As the surge in Afghanistan ends it is legitimate to ask to what extent it has achieved its security goals. It is hardly a secret that the overall picture in Afghanistan encompasses complex economic and political factors above and beyond the security situation.
The surge in Afghanistan is officially over: the last of the 30,000 additional American troops deployed by President Obama in December 2009 have left the country.
Of course, 68,000 US troops are still there alongside 38,000 from forty-nine nations [accurate to 10 September] and will remain, in gradually reducing numbers, up to and beyond the end of 2014 as per the agreements reached at the NATO Summits in Lisbon (2010) and Chicago (2012) respectively.
Nonetheless, September 2012 represents a noteworthy milestone in the campaign and has unsurprisingly been marked by active debate in the media as to the success, or otherwise, of the surge. Equally unsurprisingly, the debate has been coloured by the current security situation in Afghanistan, particularly the worrying increase of ‘green-on-blue’ incidents and the US death toll reaching 2,000 (3,195 ISAF fatalities overall)
However, the intrinsic link between security, economics and politics is fundamental to the situation in Afghanistan. At this point we’ll avoid the temptation to insert the usual quotes from Sun Tzu or Clausewitz so suffice to say that improvement in one area will never be achieved without improvement in the others, even accepting that security will never be perfect in Afghanistan.
This has always been the case but is especially pertinent today as we assess the impact of the military surge. As stated by the outgoing NATO Senior Civilian Representative in Afghanistan, Ambassador Simon Gass, on 19 September:
“[T]he biggest uncertainties about the future of Afghanistan are much more about politics and economics than they are about the security situation.”
On the economic and development side, there have long been questions as to why greater tangible success has apparently been so elusive in Afghanistan, despite the huge amounts of western money that have been thrown at the problem. A simple, even simplistic, answer is that too much money has been haphazardly thrown at a complex range of problems which have never been properly defined or understood.
For example, last week it was reported that British development efforts in Helmand province have in fact gone too far, meaning that many new schools and clinics will be closed because the Afghan government cannot afford to sustain them in the medium- to long-term.
This disclosure will not surprise those with experience of reconstruction and development in Afghanistan but it does serve as a strong reminder, if that were even necessary, of the fundamental need to ensure sustainability and genuine Afghan ownership up to and beyond 2014.
That said, the mistakes admitted to by the British presence in Helmand should not detract from their achievements there. More importantly, they should not undermine the continued international support for development in Afghanistan. Referring to the Tokyo conference in July, Ambassador Gass highlighted the relevance of that support for the future of Afghanistan.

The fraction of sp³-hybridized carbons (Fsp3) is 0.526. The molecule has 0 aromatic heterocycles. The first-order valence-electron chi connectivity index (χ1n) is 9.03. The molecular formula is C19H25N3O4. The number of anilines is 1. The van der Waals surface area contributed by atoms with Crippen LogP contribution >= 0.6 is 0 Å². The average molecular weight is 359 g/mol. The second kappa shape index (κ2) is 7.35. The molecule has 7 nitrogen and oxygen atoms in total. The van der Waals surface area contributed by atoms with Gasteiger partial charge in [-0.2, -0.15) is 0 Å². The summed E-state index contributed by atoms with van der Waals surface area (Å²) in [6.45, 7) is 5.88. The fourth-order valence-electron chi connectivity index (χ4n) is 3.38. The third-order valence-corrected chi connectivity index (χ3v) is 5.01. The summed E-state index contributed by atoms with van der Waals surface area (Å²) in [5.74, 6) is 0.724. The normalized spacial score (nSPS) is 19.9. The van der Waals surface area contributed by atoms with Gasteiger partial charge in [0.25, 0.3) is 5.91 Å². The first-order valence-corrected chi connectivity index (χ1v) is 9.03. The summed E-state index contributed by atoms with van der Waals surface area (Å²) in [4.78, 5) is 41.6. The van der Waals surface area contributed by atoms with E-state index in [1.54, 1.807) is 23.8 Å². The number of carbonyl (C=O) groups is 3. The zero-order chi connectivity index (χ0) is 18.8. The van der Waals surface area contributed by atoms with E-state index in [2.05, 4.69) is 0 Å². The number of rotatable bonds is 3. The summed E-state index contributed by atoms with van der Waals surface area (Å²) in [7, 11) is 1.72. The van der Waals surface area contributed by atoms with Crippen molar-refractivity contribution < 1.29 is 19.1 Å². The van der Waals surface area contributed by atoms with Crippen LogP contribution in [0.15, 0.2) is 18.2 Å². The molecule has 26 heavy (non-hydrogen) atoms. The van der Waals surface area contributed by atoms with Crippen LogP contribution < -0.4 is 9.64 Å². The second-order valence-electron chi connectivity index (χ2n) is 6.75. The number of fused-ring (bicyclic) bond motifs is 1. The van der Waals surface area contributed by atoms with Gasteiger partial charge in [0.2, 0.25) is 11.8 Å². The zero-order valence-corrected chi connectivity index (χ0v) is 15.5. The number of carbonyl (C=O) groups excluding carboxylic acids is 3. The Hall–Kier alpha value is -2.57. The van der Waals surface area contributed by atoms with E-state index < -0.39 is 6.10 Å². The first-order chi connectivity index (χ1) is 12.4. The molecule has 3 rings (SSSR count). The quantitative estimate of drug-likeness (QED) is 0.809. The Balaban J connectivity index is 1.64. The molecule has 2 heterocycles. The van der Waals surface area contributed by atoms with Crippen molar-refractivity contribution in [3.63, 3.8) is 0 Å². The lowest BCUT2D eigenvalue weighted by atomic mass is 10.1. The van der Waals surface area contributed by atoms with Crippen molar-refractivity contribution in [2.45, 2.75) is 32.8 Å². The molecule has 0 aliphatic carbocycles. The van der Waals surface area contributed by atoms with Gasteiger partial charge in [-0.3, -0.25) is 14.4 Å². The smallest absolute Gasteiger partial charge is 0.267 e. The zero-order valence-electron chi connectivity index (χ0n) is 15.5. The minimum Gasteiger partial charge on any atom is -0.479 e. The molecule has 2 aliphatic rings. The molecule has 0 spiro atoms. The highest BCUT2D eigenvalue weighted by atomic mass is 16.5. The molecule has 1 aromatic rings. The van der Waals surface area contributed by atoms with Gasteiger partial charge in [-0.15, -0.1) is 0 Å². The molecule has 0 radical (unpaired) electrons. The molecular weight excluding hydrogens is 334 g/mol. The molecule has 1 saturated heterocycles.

“It gives a high degree of assurance that when our countries say that we will support Afghanistan we mean it, because we have put figures to our promises.”
In short, while uncertainties remain in security, economics and development, the international community does have the means to positively affect the situation, although that depends on the Afghan government assuming its responsibilities, notably in seriously tackling corruption. So improvement will primarily be driven by the Afghans themselves but with a tangible international commitment to support them long-term. In the political sphere, in contrast, the solution lies entirely with the Afghans.
Great challenges and uncertainties lie therein, especially in the context of the Presidential elections to be held in 2014. Since President Karzai cannot stand for a third term, this amounts to the first democratic transition of political power in decades. Aside from the obvious need to at least limit (i.e. greatly reduce) the levels of electoral fraud which marked the 2009 elections, the legitimacy of the next government, and by extension its effectiveness, will depend on the political settlement that will emerge over the next two years.
Partly that will likely require some kind of agreement with the Taliban, or factions within it, but this also requires outreach to all ethnic and political groups in Afghanistan. A general acceptance of the political order – firstly through (relatively) fair and legitimate elections – will be just as essential to long-term security and development as the Afghan security forces and international assistance.
In conclusion, as the surge ends it is legitimate to ask to what extent it achieved its security goals but it is hardly a secret that the overall picture in Afghanistan encompasses complex economic and political factors above and beyond the security situation. That being the case, and contrary to what many commentators would have us believe, even now it is too soon to draw definitive conclusions concerning the future of Afghanistan and certainly not when those are solely based on security incidents.
Photo Credit: The U.S. Army